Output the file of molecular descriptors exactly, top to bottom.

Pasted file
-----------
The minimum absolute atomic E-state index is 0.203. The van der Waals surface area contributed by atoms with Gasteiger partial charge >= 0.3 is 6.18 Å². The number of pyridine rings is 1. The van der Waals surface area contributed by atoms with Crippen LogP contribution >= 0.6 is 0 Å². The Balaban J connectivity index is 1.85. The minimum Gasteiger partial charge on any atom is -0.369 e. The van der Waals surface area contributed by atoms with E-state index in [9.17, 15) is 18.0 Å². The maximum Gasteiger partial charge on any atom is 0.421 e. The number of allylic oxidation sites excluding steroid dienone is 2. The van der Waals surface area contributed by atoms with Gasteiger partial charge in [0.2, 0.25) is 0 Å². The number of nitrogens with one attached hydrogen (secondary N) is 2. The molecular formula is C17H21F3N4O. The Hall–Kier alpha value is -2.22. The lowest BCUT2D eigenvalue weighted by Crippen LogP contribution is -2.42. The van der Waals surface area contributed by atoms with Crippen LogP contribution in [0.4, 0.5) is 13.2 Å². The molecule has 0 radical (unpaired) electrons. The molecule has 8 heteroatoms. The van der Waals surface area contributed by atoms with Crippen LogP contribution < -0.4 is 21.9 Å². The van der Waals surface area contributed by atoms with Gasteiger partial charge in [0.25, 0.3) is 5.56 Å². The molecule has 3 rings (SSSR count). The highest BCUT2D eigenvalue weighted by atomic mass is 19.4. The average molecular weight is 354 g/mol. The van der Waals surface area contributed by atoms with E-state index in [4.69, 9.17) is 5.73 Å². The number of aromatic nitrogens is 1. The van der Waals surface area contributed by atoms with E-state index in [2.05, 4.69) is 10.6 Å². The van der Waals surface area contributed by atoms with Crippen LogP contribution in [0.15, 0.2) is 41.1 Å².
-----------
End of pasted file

The minimum absolute atomic E-state index is 0.203. The van der Waals surface area contributed by atoms with Gasteiger partial charge >= 0.3 is 6.18 Å². The number of pyridine rings is 1. The van der Waals surface area contributed by atoms with Crippen LogP contribution >= 0.6 is 0 Å². The Balaban J connectivity index is 1.85. The minimum Gasteiger partial charge on any atom is -0.369 e. The van der Waals surface area contributed by atoms with E-state index in [9.17, 15) is 18.0 Å². The maximum Gasteiger partial charge on any atom is 0.421 e. The number of allylic oxidation sites excluding steroid dienone is 2. The van der Waals surface area contributed by atoms with Gasteiger partial charge in [0.2, 0.25) is 0 Å². The number of nitrogens with one attached hydrogen (secondary N) is 2. The molecular formula is C17H21F3N4O. The Hall–Kier alpha value is -2.22. The lowest BCUT2D eigenvalue weighted by Crippen LogP contribution is -2.42. The van der Waals surface area contributed by atoms with Crippen LogP contribution in [0.4, 0.5) is 13.2 Å². The molecule has 0 radical (unpaired) electrons. The molecule has 8 heteroatoms. The van der Waals surface area contributed by atoms with Crippen LogP contribution < -0.4 is 21.9 Å². The van der Waals surface area contributed by atoms with Gasteiger partial charge in [0.25, 0.3) is 5.56 Å². The molecule has 3 rings (SSSR count). The highest BCUT2D eigenvalue weighted by atomic mass is 19.4. The average molecular weight is 354 g/mol. The van der Waals surface area contributed by atoms with E-state index in [4.69, 9.17) is 5.73 Å². The number of aromatic nitrogens is 1. The van der Waals surface area contributed by atoms with E-state index in [2.05, 4.69) is 10.6 Å². The van der Waals surface area contributed by atoms with Crippen LogP contribution in [0.15, 0.2) is 41.1 Å².